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EDITORIAL

White and the Blue Wall of Silence must both go

Culture change for Boston police should be high on next mayor’s agenda.

Police Vehicles with Flashing Lights.
Police Vehicles with Flashing Lights.Tomasz Zajda - stock.adobe.com

Beyond sealing the fate of Boston’s hastily appointed police commissioner, an investigator’s scathing report on the case provides ample proof that the Blue Wall of Silence — silence that has protected corrupt cops, abusive cops, and at least one accused child molester — remains alive and well at Boston Police Department headquarters.

And that cries out for a culture change starting at the top — with a new and properly vetted permanent commissioner appointed by the next mayor and an administration at City Hall that won’t roll over and play dead as the next police union contract is negotiated.

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The report, released Friday, is revealing about the history of Dennis White, who was named commissioner by then-Mayor Marty Walsh even as Walsh awaited his confirmation as US labor secretary. White was suspended days later after the Globe revealed earlier allegations of domestic abuse. But perhaps even more important, the report, by outside attorney Tamsin Kaplan, sheds a good deal of light in some rather dark corners at BPD and on the extent to which some fellow officers will go to protect their own.

Caught in the middle of this mess is Acting Mayor Kim Janey — now in the midst of trying to fire White in the face of his demands for due process. A court hearing on White’s bid to halt his firing is scheduled for Thursday.

The long-hidden details of two domestic violence cases, including the multiple efforts by White’s then-wife, also a police officer, to get the attention of and justice from her fellow officers, would alone cast doubt on White’s fitness to lead the department. But Kaplan also uncovered efforts to retaliate against members of the department’s domestic violence unit, including the transfer of one officer out of the unit. One witness told Kaplan that members of the unit have “been through hell and back” because of retaliation over the White case.

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An internal affairs finding over the 1999 incidents was later changed from “sustained” to “filed,” thus providing no impediment to White rising within the ranks.

White would do the city and his department a tremendous favor simply by acknowledging that his history has caught up with him at last instead of bargaining over what will be the terms of his inevitable departure.

But even White’s exit can’t begin to set things right — not when Kaplan notes that she had attempted to speak to 21 witnesses, including 12 current or retired members of the BPD, and ended up speaking to only seven. One retired member of the force told her he had received at least five phone calls directing him not to talk.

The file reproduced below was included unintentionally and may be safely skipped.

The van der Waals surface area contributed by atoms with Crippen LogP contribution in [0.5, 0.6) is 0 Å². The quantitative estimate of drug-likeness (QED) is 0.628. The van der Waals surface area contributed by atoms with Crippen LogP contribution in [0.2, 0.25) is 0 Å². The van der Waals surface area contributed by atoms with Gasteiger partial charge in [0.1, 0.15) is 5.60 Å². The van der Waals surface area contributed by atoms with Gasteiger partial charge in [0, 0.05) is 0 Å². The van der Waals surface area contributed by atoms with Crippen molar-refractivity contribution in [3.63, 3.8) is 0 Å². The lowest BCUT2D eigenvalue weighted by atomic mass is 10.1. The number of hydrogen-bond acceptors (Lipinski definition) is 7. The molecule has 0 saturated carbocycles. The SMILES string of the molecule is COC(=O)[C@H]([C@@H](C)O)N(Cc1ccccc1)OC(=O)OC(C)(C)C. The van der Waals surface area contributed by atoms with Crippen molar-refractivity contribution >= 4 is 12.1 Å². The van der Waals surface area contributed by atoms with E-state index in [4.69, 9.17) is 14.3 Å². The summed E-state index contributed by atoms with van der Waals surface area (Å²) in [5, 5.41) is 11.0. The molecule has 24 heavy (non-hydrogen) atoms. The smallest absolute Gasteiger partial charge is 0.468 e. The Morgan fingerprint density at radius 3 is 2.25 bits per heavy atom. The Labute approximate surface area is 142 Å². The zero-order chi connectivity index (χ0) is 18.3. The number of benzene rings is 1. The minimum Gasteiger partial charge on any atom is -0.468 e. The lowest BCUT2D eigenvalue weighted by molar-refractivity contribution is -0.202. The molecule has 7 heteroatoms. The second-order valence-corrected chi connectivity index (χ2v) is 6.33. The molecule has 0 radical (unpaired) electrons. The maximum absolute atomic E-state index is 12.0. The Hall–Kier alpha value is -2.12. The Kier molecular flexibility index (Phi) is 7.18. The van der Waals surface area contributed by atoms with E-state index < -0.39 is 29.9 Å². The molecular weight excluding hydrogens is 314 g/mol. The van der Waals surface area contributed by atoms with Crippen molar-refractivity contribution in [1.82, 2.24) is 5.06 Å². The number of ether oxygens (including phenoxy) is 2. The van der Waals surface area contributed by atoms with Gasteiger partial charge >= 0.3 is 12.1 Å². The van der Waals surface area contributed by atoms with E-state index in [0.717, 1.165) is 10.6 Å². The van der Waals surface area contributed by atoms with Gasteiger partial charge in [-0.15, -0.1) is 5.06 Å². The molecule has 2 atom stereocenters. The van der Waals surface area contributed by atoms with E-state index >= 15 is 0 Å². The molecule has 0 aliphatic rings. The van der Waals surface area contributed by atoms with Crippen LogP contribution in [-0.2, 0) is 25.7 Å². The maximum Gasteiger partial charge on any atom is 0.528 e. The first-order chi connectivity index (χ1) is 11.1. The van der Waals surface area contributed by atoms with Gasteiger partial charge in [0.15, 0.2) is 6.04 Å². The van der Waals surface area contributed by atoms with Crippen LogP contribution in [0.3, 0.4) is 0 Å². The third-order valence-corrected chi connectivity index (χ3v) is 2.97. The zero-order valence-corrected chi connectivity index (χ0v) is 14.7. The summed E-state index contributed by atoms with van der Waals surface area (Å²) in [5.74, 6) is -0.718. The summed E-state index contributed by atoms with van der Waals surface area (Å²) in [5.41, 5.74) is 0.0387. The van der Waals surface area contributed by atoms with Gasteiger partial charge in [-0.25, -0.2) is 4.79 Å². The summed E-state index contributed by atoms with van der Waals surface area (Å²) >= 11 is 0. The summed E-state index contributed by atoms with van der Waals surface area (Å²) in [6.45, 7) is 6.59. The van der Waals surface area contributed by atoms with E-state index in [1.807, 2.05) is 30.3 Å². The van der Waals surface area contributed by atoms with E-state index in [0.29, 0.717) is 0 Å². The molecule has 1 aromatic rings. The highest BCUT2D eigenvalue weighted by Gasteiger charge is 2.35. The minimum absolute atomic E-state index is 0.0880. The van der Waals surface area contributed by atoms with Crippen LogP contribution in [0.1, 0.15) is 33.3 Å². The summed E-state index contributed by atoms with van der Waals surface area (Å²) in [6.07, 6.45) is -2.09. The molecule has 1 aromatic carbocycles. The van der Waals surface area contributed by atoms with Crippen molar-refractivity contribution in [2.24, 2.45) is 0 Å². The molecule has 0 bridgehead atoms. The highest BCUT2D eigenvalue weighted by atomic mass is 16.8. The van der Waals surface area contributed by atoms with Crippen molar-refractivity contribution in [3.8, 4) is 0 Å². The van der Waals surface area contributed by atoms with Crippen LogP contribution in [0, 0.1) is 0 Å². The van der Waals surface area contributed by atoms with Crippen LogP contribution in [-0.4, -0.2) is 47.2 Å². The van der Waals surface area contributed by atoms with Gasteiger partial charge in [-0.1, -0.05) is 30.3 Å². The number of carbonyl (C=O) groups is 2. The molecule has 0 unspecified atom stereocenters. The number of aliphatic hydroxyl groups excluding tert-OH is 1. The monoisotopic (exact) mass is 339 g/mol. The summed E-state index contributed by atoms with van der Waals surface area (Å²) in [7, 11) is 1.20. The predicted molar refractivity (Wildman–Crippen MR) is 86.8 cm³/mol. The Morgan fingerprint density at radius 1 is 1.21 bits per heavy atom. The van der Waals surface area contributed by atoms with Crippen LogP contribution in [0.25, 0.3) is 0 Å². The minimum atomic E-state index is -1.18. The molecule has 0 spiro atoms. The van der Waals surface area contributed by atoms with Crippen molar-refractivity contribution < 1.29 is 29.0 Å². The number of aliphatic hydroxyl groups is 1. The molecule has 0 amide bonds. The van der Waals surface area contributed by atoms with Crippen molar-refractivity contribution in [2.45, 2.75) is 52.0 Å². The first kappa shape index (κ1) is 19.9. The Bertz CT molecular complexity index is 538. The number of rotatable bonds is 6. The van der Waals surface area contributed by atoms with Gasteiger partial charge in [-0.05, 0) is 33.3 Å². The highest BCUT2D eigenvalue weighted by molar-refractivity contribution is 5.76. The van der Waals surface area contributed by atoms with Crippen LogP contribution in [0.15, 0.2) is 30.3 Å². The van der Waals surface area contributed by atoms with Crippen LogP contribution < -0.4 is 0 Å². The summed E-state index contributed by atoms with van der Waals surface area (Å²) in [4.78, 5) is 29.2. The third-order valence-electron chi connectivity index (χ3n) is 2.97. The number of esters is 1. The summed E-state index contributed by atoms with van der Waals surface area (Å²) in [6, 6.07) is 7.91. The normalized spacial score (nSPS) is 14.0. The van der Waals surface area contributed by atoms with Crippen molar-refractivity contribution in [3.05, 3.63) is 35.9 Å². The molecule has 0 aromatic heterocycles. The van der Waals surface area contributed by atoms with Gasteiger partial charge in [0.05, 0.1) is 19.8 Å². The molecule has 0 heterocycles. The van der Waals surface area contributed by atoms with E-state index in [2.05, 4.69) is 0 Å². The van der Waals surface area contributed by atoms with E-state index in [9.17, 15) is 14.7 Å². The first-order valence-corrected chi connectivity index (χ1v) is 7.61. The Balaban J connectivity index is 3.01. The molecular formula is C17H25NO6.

As recently as April 6, the city’s new corporation counsel introduced Kaplan to Acting Commissioner Gregory Long via e-mail, requesting that Long facilitate interviews with current and former members of the BPD.

“After conferring with the acting mayor’s chief of staff, Superintendent Long declined to provide assistance,” Kaplan wrote.

And that makes Long’s continued service as interim commissioner unacceptable.

While thanking Long for his service at her news conference last Friday, Janey did not, as expected, name a replacement as interim successor, but her choice is widely believed to be Superintendent Nora Baston.

As soon as the legal hurdles are cleared with respect to White — and the public is assured that Baston has been well-vetted — Janey ought to move swiftly on that front.

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The report also remains a blot on Marty Walsh’s record and that of his now-departed corporation counsel — and longtime right hand — Eugene O’Flaherty, who, according to Kaplan, had attempted to cut her investigation short after a mere 10 days on the job. That order was rescinded about a week later.

Kaplan also notes in her report that at no time did the administration communicate to White “a requirement that the commissioner cooperate.” His cooperation turned out to be minimal.

Those items point to the importance of leadership at City Hall and a willingness not just to talk tough but also to get tough.

What Boston doesn’t need right now is yet another committee to “set the stage for the future of the Boston Police Department” as Janey announced. The Budd Commission, in a report submitted last year, did a darned good job of that while pointing out the pitfalls of what couldn’t be accomplished without changes to the BPD’s union contracts.

Changes to that blue wall of silence will take even longer to bring about — but transparency about internal affairs investigations and the work of the new Office of Police Accountability and Transparency will certainly mark a beginning of that change.

The next election nears, and voters shouldn’t accept platitudes and half-answers from mayoral candidates about how they intend to break down that wall, how they intend to make real change in a department badly in need of it. What they need to hear is how precisely the next mayor will take on the Boston police unions and BPD’s toxic culture.

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This was always going to be a change election — but the report on Dennis White proves that change must now come to the BPD.


Editorials represent the views of the Boston Globe Editorial Board. Follow us on Twitter at @GlobeOpinion.